Medical Lasers; Engineering, Basic Research, and Clinical Application 2021; 10(1): 52-54
Combination Treatment of Nd:YAG Picosecond-domain Laser and Fractional CO2 Laser for Contracted Neck Scar with Hyperpigmentation
Woo Jung Choi, Eun Soo Park, Min Sung Tak, Sang Gue Kang
Department of Plastic and Reconstructive Surgery, Soonchunhyang University Bucheon Hospital, Bucheon, Korea
Correspondence to: Eun Soo Park
Department of Plastic and Reconstructive Surgery, Soonchunhyang University Bucheon Hospital, 170 Jomaru-ro, Bucheon 14584, Korea
Tel.: +82-32-621-5319
Fax: +82-32-621-5016
Received: December 8, 2020; Accepted: January 6, 2021; Published online: February 5, 2021.
© Korean Society for Laser Medicine and Surgery. All rights reserved.

There is growing interest in minimizing postoperative scarring after a thyroidectomy. Among the many treatment types, laser therapy, especially picosecond-domain laser therapy, is accepted as a standard method. In the present case, a patient with a pigmented, contracted scar was treated using the combination of a picosecond laser and ablative fractional (AF) CO2 laser. After 15 sessions of 1,064-nm picosecond with micro lens array (MLA) and AF CO2 laser application, the patient showed significant improvement in their pigmented lesions and scar contracture with no noticeable side effects for 16 months. These results suggest that a combination of picosecond laser with MLA and AF CO2 laser can treat pigmented, contracted scars safely and effectively.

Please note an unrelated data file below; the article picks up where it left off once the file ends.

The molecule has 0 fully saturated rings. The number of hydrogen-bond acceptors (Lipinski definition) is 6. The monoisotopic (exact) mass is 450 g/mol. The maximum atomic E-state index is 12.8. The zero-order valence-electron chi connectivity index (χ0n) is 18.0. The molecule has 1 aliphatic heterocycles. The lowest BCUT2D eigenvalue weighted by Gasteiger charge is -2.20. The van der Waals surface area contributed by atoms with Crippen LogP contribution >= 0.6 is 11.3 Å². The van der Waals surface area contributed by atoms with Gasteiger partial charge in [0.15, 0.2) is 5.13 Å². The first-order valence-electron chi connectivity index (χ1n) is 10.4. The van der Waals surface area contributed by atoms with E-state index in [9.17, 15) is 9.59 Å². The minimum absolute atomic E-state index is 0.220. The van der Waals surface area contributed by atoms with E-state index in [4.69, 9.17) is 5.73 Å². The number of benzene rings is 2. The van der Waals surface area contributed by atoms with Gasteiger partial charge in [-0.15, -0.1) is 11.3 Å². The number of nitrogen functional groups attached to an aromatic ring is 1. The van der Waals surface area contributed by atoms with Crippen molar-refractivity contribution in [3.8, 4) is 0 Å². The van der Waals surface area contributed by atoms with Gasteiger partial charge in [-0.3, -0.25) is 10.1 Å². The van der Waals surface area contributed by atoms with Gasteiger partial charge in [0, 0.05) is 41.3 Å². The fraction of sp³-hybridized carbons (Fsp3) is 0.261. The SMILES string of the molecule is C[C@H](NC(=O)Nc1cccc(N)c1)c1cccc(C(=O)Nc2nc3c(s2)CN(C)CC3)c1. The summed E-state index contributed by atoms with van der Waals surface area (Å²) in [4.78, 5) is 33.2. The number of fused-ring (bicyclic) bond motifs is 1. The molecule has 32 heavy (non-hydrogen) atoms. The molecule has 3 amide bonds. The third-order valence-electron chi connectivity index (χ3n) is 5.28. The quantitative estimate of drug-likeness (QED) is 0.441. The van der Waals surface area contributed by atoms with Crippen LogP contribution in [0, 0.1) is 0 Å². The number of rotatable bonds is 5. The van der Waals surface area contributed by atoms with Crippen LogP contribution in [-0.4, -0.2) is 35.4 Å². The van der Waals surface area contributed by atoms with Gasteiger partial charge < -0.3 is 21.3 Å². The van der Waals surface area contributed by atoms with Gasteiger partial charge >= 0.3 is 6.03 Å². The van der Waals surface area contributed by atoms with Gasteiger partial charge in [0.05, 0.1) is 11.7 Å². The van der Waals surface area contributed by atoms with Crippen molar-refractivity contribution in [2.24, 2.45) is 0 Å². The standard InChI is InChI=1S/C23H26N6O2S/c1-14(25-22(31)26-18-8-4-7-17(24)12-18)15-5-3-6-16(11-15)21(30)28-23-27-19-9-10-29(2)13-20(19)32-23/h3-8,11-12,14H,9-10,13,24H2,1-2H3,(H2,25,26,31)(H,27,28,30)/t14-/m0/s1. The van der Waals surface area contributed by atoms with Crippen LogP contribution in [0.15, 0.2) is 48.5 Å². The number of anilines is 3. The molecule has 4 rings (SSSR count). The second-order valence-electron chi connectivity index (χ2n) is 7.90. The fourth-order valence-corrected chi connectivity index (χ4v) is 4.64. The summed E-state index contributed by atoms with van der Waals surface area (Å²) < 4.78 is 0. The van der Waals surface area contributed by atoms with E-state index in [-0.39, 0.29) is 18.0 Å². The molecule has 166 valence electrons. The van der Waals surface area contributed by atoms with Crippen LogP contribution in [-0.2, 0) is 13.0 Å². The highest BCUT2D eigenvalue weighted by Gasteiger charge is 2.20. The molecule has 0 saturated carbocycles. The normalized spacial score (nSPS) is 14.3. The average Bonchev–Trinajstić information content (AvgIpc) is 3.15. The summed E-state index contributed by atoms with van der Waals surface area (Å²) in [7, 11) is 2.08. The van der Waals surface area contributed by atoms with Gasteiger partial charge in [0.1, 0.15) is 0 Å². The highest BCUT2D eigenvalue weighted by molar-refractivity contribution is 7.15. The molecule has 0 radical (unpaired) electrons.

Keywords: Laser therapy; Pigmented scars; Contracted scars; Picosecond laser; CO2 laser

Thyroid cancer is one of the most common and rapidly increasing tumor worldwide, including Korea. 1 Considering that the majority of these patients are young women, minimizing postoperative scar gets more and more interests in both patients and clinicians. In a past decade, Many surgical methods such as endoscopic guided surgery or robotic surgery have been developed to minimize scarring. 2 But still, postoperative management is essential to prevent and remove postoperative scars as much as possible. Silicone gel sheeting, dermabrasion, laser, scar revision surgery can be useful treatment options for scars.

Hyperpigmentation, a reactive hypermelanosis of the skin is usually accompanied by scarring. Treatment of hyperpigmentation consists of a variety of medication and procedures. Topical agents such as retinoids, vitamin C, azelaic acid, hydroquinone, chemical peels, and laser therapy are used. Among these methods, nanosecond-domain lasers such as Q-swtiched ruby laser, low-dose Q-switched neodymium-doped yttrium-aluminum-garnet (Nd:YAG) laser and fractional 1,550-nm erbium-doped fiber laser have been widely used. But there are few studies about efficacy of picosecond-domain lasers in pigmented lesion. 3